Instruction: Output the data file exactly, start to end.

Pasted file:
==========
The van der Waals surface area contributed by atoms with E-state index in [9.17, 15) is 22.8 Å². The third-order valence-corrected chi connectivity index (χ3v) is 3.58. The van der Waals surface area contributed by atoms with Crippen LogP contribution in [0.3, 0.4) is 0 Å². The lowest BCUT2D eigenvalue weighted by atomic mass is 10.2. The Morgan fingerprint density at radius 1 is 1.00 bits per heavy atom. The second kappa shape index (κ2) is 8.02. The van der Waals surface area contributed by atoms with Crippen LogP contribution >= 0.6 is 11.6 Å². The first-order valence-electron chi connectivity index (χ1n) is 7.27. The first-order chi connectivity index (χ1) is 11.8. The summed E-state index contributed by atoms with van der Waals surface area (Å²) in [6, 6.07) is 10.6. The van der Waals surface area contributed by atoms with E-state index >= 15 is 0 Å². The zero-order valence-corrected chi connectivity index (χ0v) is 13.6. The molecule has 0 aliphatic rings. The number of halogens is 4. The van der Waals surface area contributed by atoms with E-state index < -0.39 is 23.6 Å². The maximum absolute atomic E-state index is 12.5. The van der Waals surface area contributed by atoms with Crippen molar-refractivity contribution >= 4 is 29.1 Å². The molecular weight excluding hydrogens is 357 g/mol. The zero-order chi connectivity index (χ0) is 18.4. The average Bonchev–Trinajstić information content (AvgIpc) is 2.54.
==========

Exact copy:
The van der Waals surface area contributed by atoms with E-state index in [9.17, 15) is 22.8 Å². The third-order valence-corrected chi connectivity index (χ3v) is 3.58. The van der Waals surface area contributed by atoms with Crippen LogP contribution in [0.3, 0.4) is 0 Å². The lowest BCUT2D eigenvalue weighted by atomic mass is 10.2. The Morgan fingerprint density at radius 1 is 1.00 bits per heavy atom. The second kappa shape index (κ2) is 8.02. The van der Waals surface area contributed by atoms with Crippen LogP contribution >= 0.6 is 11.6 Å². The first-order valence-electron chi connectivity index (χ1n) is 7.27. The first-order chi connectivity index (χ1) is 11.8. The summed E-state index contributed by atoms with van der Waals surface area (Å²) in [6, 6.07) is 10.6. The van der Waals surface area contributed by atoms with E-state index >= 15 is 0 Å². The zero-order valence-corrected chi connectivity index (χ0v) is 13.6. The molecule has 0 aliphatic rings. The number of halogens is 4. The van der Waals surface area contributed by atoms with E-state index < -0.39 is 23.6 Å². The maximum absolute atomic E-state index is 12.5. The van der Waals surface area contributed by atoms with Crippen molar-refractivity contribution >= 4 is 29.1 Å². The molecular weight excluding hydrogens is 357 g/mol. The zero-order chi connectivity index (χ0) is 18.4. The average Bonchev–Trinajstić information content (AvgIpc) is 2.54.